The Statue of Liberty is among the top 10 tourist draws in New York City. Boatloads of people take ferries out into the harbor to get a closer look of this famous statue, which has come to symbolize what is good about the United States. When “she” is lit up at night, it is as though the statue is extending its arm in a welcoming gesture, a greeting to all that they have reached a safe place.
The statue was a gift to America from France, designed by famous sculptor Frederic Auguste Bartholdi, but the internal build, so to speak, the structure within that allows it to stand and extend that famous arm, was designed by architect Gustave Eiffel. Eiffel, as virtually everyone on the planet knows, gifted Paris with a similarly famous landmark, the Eiffel Tower.
But as California-based map collector Barry Ruderman discovered in 2018, when he bought a briefcase filled with drawings from Eiffel’s office, the statue that was ultimately built was not exactly the one that was Eiffel designed. Ruderman found 22 technical and engineering drawings of the statue, with several notations in the margins by Eiffel, and members of his team.
No one knows for sure who changed Lady Liberty’s arm, but someone did, an engineer probably, one who worked on the project during the building phase. Originally, Eiffel wanted Liberty’s shoulder and arm to be more “bulked up,” because, as an architect and engineer who had experience designing bridges, he knew the arm needed strong supports within to withstand whatever nature flung at it. It also had to deal with salt water corrosion from waves, which presented an entirely different set of challenges.
Some experts suspect that the engineer who changed it did so with the tacit approval of Bartholdi. The alterations made Lady Liberty’s right arm more slender and sleek, but they also made it susceptible to the strong winds that thunder through the harbour frequently, then and now.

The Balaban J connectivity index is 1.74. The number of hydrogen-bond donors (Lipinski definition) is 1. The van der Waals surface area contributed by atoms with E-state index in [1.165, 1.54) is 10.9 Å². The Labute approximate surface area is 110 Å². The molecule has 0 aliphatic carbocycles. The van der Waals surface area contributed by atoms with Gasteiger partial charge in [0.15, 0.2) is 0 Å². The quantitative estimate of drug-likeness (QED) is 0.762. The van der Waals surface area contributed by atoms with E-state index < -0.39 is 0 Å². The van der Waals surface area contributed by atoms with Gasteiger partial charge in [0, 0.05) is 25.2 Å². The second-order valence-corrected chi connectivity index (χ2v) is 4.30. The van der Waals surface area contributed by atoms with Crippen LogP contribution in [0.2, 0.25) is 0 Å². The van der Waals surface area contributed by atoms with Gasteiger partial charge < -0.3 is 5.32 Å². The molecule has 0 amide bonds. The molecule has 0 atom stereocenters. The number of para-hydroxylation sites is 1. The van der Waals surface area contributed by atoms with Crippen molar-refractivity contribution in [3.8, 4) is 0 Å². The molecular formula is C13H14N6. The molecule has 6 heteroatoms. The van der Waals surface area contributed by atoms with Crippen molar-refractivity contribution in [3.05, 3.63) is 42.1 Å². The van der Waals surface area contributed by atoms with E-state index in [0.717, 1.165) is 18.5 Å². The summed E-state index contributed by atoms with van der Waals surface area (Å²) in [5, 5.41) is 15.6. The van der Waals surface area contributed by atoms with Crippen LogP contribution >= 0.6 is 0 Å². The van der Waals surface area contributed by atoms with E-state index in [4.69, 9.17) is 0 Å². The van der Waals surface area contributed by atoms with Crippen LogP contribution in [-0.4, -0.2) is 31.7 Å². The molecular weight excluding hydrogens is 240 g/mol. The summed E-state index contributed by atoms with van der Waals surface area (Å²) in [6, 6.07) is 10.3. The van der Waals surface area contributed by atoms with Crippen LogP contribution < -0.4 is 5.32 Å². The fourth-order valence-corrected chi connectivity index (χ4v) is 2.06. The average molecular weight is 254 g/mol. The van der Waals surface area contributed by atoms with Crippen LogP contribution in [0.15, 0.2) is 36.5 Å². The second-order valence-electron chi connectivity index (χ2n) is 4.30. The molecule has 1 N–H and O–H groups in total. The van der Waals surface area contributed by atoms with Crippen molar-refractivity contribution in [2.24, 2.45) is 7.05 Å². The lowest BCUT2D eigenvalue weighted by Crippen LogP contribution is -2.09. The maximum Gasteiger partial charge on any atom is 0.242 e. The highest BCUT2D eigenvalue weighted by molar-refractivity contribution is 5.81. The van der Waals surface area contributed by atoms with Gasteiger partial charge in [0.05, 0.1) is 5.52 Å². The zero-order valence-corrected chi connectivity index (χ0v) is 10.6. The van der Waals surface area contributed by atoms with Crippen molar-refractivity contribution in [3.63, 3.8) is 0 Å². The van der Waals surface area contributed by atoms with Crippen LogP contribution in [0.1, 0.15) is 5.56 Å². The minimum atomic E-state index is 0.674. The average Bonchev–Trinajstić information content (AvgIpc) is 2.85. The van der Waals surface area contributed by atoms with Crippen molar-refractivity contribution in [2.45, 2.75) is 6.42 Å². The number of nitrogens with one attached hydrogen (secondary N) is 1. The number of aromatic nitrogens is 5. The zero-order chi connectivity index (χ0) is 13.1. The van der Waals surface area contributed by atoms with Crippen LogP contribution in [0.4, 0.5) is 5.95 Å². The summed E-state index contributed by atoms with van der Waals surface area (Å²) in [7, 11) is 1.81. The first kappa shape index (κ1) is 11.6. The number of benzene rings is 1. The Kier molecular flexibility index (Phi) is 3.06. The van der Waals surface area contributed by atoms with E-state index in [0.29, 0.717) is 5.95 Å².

The statue was gifted to America in 1870, but wasn’t ready for display, and a formal dedication, until 1886. It symbolized the friendship between France and America, after the latter country’s revolution, which France supported. It stands 151 feet tall, and in its right hand is a torch, always lit at night, that adds symbolic strength and the notion that in essence, New York City never closes. The statue is coated in a thin copper, and sits on a huge concrete base.
Although it may have adhered more closely to the vision Bartholdi had, the trimmer arm meant that she wasn’t just at risk of damage from weather, but outside, unnatural forces too, like the saboteur who blew up a munitions warehouse close by, damaging the arm and torch. That happened in 1916, right in the middle of the First World War, and the statue symbolized negative things to America’s enemies at the time.
The blueprints Ruderman found, quite by surprise, are only the third set known by historians, who told Smithsonian Magazine recently that one set is in the Library of Congress, while a second set is in the collection of a private owner in France. Edward Berenson, a historian at New York University, told the magazine that the blueprints may represent “evidence for a change in the angle that we ended up with in the real Statue of Liberty. It looks like somebody (was) trying to figure out how to change the angle of the arm without wrecking the support.”
Whether it was some anonymous engineer who took it upon himself to make the change, or whether he did it at the urging of the sculptor, experts can’t be sure. What they are sure of, what everyone is sure of, is that the Statue of Liberty represents the best parts of American society, the democratic principles on which the nation was founded. To some, those principles have come to mean freedom, safety, and strength, exactly what Lady Liberty herself was intended to convey.